Hospitality on an exhibition stand
James Rook, Managing Director at Nimlok, takes a look at what we can learn from Pret A Manger’s in-house trial engaging with an evening audience.
Hospitality on an exhibition stand is often considered a nice to have but not completely necessary activity. All too often, hospitality has be seen as just another cost with no actual return on investment. However, if done correctly and with enough thought and planning, a beautifully orchestrated and timely event on an exhibition stand can help engage visitors and generate quality leads.
What we can learn
Not another cup of coffee!
What so often appears to be “the norm ” is coffee on stands throughout the day which is fine if it’s planned as a major lure or concealed if just for those serious prospects or existing client meetings. However, we all too often don’t think hospitality receives as much careful consideration as it should.
Do you need hospitality?
Firstly do you need to provide hospitality at all? Generally we think it’s a must for those in mature markets and known audiences where the exhibiting objectives are about retention, and up/cross sell. If you are simply lead taking then it can tie up your staff and be inappropriate for your planned engagement of perhaps just a few minutes to quickly qualify, convey your message, capture a lead and agree a next step.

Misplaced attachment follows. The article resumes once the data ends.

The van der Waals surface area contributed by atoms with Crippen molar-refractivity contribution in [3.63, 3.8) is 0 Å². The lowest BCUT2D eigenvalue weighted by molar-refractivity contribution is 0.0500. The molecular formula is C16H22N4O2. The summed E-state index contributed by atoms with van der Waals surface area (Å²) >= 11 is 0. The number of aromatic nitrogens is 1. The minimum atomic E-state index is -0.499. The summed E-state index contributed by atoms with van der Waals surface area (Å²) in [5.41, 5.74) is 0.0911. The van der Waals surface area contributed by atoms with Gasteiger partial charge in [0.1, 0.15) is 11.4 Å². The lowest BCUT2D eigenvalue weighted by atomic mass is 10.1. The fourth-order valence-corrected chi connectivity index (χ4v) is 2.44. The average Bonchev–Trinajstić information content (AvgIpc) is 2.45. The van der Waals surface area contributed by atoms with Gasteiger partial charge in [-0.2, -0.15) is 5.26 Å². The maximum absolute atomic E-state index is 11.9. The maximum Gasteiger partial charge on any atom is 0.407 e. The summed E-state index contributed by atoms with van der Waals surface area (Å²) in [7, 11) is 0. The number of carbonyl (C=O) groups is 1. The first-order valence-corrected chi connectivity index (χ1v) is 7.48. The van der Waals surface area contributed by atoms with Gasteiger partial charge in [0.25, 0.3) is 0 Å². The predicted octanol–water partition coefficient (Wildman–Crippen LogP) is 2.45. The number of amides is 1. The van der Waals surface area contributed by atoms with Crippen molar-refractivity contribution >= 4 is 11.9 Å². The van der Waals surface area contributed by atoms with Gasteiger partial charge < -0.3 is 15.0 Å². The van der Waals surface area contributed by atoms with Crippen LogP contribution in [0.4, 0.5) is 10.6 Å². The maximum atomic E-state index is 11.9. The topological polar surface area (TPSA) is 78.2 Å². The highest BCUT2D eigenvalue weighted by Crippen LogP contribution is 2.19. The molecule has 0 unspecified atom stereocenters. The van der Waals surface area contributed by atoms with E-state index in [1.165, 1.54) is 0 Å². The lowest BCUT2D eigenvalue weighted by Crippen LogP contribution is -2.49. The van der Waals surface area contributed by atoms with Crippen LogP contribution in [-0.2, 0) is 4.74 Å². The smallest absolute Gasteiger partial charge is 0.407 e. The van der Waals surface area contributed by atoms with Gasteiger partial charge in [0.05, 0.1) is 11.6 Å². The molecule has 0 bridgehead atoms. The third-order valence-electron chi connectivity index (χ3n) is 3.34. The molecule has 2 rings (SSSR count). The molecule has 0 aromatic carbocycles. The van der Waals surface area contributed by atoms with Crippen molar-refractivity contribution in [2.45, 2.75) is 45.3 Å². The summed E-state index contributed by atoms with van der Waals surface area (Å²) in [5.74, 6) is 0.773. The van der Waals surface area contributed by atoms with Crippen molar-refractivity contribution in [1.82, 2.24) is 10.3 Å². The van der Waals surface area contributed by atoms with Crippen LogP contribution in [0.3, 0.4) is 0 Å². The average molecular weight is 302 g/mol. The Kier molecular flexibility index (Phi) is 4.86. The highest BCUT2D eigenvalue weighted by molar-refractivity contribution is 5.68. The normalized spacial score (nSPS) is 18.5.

The ideal time for engagement
There’re huge variables in the length of time different exhibitors will need to conduct this process but the ideal time for an engagement should be considered in the hospitality mix. Most exhibitors don’t cleanly fall in to either of these two camps. They will blend retention/up/cross sell with new prospect lead capture.
So here’s perhaps where we can learn from Pret A Manger and the more common behaviour of European exhibitors who do something a little different towards the end of the day.
Host outside peak selling window
In Europe and particularly at multi-day events with a high proportion of international visitors (important factors to note as they result in an audience likely to be staying overnight not rushing off home), we often see the stand transformed to a networking bar for the final hours of the show, encouraging clients and prospects to return.
This strategy is clever as it keeps the stand sales focused during the prime-time of visitor arrival and touring the show, whilst satisfying the need to “host” outside of the peak sales/lead taking window. Hopefully some food for thought – excuse the intended pun!
Beyond, if and when, hospitality poses lots of other questions around what to provide, themes and staffing all of which will be covered in future blogs.
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